By Howard Solomon

Assistant Editor, Network World Canada

It’s Formula One week in Montreal again, which means IT companies have been urging industry reporters to come to the track and see how they support some of the world’s leading-edge racing cars. AMD (Ferrari), Intel and Dell (BMW), SAP and Vodafone (McLaren), Siemens (Red Bull), Panasonic and EMC (Toyota) are among the companies that have invested products and marketing dollars. AT&T, lead sponsor of the Williams squad, invited us on Thursday to take a peek at the garage and then chat about network and communications technology.

Formula One teams, for those who don’t know, run multi-million dollar machines at races in 17 countries. The cars are wired with hundreds of sensors that spew out gigabytes of data on everything from the temperature of the tires to the shape of the suspension. Much of it has to be then uploaded to the teams’ headquarters – mostly in Europe – for massaging, then fired back to the tracks for last-minute adjustments.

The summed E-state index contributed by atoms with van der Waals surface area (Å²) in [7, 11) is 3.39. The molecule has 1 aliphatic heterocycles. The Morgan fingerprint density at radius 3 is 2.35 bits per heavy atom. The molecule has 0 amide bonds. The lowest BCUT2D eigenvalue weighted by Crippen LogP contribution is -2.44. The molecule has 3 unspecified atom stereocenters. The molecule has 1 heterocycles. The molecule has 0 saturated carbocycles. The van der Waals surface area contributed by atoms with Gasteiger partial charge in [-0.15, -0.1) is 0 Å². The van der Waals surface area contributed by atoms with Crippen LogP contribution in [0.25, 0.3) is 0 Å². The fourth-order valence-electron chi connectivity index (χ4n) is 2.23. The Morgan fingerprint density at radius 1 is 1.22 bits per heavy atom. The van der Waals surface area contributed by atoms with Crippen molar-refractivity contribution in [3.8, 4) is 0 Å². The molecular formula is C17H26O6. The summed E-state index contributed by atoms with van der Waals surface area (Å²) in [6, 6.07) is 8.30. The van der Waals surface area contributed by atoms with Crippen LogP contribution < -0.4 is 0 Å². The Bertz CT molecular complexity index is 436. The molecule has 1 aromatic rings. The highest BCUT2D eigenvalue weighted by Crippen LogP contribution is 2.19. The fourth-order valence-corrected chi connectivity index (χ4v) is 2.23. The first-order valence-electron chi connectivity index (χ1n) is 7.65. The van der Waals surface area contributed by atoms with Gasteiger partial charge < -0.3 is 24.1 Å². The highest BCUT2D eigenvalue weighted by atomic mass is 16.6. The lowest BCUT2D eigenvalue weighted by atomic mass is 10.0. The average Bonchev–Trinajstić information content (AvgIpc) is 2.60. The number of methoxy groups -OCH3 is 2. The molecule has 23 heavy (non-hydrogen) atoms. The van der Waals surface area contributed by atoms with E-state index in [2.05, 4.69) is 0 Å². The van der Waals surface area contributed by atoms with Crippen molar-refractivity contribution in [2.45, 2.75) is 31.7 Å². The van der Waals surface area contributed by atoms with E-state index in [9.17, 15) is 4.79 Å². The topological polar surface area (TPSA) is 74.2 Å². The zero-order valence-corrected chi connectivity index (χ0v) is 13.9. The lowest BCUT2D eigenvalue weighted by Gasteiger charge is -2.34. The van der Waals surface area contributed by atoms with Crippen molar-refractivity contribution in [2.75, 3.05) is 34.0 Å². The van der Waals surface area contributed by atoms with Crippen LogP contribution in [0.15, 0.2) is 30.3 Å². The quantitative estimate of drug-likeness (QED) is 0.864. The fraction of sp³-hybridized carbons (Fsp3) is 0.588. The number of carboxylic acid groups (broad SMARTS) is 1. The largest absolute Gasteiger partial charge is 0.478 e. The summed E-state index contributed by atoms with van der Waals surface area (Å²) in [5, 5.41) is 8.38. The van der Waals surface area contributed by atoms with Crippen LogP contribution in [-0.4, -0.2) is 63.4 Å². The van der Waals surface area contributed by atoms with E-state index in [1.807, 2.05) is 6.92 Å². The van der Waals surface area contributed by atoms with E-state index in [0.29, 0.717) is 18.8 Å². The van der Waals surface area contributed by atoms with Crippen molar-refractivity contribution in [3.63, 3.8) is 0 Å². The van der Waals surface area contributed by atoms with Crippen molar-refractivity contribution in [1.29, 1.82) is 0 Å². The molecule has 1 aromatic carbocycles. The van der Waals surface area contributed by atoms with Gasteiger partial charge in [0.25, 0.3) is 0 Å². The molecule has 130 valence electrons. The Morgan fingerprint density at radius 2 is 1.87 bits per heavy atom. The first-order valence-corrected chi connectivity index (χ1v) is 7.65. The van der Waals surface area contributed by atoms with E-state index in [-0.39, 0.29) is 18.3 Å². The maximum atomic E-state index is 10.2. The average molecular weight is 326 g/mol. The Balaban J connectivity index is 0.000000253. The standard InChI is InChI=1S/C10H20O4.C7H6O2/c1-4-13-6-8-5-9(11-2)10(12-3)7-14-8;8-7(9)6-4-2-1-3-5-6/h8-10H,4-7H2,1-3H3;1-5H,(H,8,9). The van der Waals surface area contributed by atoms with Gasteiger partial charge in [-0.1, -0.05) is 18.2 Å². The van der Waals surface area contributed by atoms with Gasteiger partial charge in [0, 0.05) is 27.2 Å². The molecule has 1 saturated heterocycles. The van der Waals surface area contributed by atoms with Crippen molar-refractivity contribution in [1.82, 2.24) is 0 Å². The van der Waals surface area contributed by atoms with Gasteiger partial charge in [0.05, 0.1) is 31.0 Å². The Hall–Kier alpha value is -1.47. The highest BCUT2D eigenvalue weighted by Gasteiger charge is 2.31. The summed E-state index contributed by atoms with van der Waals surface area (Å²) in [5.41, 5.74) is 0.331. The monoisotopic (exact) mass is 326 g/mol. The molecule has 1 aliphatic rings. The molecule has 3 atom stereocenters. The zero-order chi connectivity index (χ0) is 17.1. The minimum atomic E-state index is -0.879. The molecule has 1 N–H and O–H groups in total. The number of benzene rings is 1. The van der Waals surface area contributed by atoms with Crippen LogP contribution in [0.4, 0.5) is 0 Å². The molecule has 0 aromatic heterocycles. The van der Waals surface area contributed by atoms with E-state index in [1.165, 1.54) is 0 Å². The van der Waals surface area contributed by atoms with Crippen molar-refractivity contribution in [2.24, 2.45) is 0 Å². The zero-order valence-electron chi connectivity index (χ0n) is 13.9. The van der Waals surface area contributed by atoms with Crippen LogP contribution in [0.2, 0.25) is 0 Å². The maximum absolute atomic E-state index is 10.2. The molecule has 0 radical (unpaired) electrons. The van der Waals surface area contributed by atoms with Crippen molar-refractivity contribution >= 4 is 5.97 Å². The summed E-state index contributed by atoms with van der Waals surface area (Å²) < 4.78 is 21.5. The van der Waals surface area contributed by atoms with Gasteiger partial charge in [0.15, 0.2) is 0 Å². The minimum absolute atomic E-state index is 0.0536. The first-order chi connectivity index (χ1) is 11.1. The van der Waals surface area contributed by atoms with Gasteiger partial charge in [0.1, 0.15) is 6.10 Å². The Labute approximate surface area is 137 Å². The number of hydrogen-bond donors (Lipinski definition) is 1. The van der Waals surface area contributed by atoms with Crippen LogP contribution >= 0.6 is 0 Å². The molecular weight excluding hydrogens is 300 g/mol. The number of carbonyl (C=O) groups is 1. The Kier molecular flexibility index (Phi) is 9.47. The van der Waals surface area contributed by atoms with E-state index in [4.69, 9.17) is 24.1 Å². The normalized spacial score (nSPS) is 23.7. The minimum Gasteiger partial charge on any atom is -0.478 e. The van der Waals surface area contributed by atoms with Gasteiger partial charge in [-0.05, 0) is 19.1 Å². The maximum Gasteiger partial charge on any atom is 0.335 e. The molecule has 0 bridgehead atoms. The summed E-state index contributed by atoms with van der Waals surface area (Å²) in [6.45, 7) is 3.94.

Before the company came along, Williams, which is not backed with bucks from a major car company, was stumbling in the dark ages with satellite and DSL links, taking about 40 minutes to transmit 50Mb files a day.

Since AT&T became a sponsor two years ago, it jumped to a dedicated MPLS connection at race tracks (which

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Jim Love, Chief Content Officer, IT World Canada
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Howard Solomon
Currently a freelance writer, I'm the former editor of and Computing Canada. An IT journalist since 1997, I've written for several of ITWC's sister publications including and Computer Dealer News. Before that I was a staff reporter at the Calgary Herald and the Brampton (Ont.) Daily Times. I can be reached at hsolomon [@]